It's just this wildly florid prose that's wielded with the subtlety and repetition of a jackhammer, all in the service of a story that's going nowhere being told by a girl who seems to be fighting me for the gold medal in a not-liking-her contest.
Monkey See Blog
5) Health Care Bill
All in all, the Health Care Bill has kind of been an exercise in hilarity. I wasn’t real impressed with anyone during the whole debacle, but they finally passed it. Now that it’s passed, I’m hoping that it actually does more than just line the pockets of the Health Care Industry and actually gives the uninsured a chance to have cheaper, more comprehensive health care and it gives those that are insured better health care. Because really, our Health Care system is broken and unfortunately I don’t see how anyone except the government can fix it. Here’s hoping that the Bill will actually help fix the problem. And if someone could explain to me (in a rational, logical manner) how passing this bill would move us over towards a totalitarianism government, I’m all ears.
6) Everyone’s Favorite Mormon: Glen Beck!
I’ll be honest. I’ve only watched about 2 minutes of Glen Beck before changing the channel, so all I know about him is mini clips here and there, and others verbal repudiation of Beck. However, Beck encouraging listeners to flee churches that had hints of social justice shows of a lack of understanding of basic Christian Doctrine
Roger Ebert wrote an enjoyable piece about Beck and some great points that he learned about Mormonism. A highlight from his blog is here:
Nor, for that matter, could a genuine conservative identify with a flywheel like
Beck. Conservatism is a political and ethical philosophy that exists in another
universe from Beck's shopping cart. Remember that TV show where couples raced up
and down aisles seeing who could jam the most loot into their carts? Beck loads
up from the shelves of the Discount Screwball Supermart. He needs material to
fill his daily hours of air time and fuel his fans with one-liners they can pass
off as thought.
One of my friends, Matt, wrote a thoughtful, sometimes humorous (the kicking puppies line is great) post about Mr. Beck and Beck’s summation of the “religious left.” Definitely food for thought. From his post:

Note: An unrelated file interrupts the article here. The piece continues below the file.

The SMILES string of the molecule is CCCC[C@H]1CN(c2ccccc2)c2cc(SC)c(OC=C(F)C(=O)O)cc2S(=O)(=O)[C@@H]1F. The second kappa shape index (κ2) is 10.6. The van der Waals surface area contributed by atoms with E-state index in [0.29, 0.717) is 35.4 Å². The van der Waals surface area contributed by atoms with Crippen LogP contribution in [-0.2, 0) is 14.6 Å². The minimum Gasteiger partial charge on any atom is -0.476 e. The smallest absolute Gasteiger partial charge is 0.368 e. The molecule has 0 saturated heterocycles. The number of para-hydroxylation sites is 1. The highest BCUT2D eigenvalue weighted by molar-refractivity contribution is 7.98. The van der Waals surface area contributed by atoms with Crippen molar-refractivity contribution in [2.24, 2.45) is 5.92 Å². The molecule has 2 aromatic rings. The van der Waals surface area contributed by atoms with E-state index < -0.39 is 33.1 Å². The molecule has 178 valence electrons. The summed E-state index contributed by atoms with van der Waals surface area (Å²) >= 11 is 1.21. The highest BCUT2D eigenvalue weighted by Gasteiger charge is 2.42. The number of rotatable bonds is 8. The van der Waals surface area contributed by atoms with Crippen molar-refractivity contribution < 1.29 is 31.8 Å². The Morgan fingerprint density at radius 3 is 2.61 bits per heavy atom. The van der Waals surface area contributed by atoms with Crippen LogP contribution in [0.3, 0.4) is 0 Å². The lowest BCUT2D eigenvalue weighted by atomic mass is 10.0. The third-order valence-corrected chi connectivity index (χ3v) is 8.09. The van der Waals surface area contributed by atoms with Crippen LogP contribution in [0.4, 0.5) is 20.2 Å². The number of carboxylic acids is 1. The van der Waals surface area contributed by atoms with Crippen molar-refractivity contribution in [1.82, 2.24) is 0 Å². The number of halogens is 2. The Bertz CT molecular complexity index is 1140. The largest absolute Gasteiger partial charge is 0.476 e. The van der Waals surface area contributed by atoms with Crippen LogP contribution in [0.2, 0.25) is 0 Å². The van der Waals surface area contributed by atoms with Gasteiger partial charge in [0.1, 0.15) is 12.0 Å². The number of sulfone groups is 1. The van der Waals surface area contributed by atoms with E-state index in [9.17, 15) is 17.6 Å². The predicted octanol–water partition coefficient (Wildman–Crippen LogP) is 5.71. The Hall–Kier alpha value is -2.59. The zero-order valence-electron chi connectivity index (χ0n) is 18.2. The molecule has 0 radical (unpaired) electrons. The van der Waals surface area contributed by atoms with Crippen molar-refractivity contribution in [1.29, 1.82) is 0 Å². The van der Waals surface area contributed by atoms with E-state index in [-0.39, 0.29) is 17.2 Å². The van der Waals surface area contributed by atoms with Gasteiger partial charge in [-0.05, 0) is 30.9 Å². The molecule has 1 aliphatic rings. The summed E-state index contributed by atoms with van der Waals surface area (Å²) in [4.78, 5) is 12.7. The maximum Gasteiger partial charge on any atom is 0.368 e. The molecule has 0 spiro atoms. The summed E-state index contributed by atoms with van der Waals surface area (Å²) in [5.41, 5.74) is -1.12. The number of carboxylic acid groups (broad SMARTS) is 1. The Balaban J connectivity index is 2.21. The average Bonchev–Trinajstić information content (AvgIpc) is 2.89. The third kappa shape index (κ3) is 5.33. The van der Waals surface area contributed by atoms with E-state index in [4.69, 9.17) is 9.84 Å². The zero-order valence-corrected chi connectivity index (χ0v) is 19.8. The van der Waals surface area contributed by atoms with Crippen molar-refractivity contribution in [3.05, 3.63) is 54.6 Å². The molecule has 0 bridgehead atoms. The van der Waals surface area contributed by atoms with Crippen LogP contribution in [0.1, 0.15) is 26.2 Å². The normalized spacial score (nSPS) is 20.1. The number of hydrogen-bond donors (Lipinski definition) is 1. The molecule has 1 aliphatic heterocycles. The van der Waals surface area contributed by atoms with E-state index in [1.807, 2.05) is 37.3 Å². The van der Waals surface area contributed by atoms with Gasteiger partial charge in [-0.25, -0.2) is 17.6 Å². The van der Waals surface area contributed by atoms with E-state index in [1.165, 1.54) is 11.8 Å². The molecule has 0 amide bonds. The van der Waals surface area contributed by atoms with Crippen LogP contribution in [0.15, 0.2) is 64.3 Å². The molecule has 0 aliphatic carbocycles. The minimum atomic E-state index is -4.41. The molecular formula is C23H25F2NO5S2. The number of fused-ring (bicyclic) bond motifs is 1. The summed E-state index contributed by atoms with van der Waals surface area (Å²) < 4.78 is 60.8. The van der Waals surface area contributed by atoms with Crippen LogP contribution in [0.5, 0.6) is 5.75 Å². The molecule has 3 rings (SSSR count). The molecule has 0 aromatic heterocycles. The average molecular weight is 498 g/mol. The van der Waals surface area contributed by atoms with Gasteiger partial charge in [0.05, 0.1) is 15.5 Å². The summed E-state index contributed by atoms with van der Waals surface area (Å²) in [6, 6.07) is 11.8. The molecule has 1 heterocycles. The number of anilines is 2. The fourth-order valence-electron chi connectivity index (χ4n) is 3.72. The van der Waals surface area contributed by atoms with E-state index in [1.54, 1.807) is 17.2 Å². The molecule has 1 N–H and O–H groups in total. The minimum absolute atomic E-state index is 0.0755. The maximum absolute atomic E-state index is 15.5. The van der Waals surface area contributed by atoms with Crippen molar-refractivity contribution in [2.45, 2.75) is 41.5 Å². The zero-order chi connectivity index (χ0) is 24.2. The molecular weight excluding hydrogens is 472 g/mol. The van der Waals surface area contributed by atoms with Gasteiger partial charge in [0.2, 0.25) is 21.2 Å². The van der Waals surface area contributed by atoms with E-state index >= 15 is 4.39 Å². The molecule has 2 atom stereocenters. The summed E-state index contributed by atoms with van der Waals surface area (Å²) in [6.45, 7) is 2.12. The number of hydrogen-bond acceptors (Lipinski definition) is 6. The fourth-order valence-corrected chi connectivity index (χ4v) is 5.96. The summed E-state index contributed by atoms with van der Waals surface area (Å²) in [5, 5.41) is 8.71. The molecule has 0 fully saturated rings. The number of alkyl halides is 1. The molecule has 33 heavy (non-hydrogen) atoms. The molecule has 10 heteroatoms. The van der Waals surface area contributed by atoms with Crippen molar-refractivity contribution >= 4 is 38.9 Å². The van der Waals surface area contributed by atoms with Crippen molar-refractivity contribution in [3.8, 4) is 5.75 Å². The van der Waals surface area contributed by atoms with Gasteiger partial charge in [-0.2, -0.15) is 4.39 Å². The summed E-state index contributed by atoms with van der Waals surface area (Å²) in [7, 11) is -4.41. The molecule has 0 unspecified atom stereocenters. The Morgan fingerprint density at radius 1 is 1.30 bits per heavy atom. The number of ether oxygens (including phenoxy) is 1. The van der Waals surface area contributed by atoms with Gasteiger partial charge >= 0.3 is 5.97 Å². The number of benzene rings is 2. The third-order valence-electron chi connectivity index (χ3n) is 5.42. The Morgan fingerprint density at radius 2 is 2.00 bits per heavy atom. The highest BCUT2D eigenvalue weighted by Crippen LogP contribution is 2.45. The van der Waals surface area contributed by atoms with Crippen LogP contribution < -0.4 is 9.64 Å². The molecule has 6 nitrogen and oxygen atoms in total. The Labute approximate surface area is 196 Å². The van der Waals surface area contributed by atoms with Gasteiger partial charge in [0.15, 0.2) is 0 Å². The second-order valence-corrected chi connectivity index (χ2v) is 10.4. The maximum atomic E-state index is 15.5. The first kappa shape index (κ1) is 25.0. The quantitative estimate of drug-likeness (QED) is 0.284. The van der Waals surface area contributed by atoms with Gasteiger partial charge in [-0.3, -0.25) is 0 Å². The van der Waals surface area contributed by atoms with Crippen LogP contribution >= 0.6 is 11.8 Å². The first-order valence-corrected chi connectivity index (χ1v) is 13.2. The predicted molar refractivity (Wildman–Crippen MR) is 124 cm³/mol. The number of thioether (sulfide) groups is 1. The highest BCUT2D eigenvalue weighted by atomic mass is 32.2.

The savagely brilliant religious imaginations that Martin Luther King, or Walter
Rauschenbusch, or Dorothy
Day mobilized behind social reform worked because of their
comprehensiveness. They began with a vision of the world in part inspired by but
not bound to the contexts they found themselves in. And the social reforms they
advocated for were not merely an end in themselves, or to satisfy our basic
human impulse toward charity, or to pursue greater egalitarianism as a
self-contained good. Rather, their calls for social reform were bound inexorably
into the most basic and primal aims of Christianity – to, through the atoning
acts of Christ, attain for humanity salvation. Their theologies of social
transformation were based upon their imagination of the Kingdom of God. They
were radical, then, in the best sense, not merely political. They knew that the
world that Christ calls us to is not the world we live in; that the things
Christ asks of us cannot be fully embodied in the tools of politics. One does
not get that same sense of the incarnation of Christ in the politics of Jim
Wallis. And that, because, like those of Beck, they are simply politics.
I feel an incessant, nagging suspicion that perhaps Beck’s salvo is a justified
one. This is not to endorse his somewhat staggering ignorance, bluster, and
paranoia; indeed, Beck suffers acutely from the same problem he diagnoses; he
believes God is on his side rather than engaging in that constant struggle that
should afflict every Christian – worrying that he is on God’s. It is, though, to
point out that as in every age, idolatry may be the most pervasive sin of our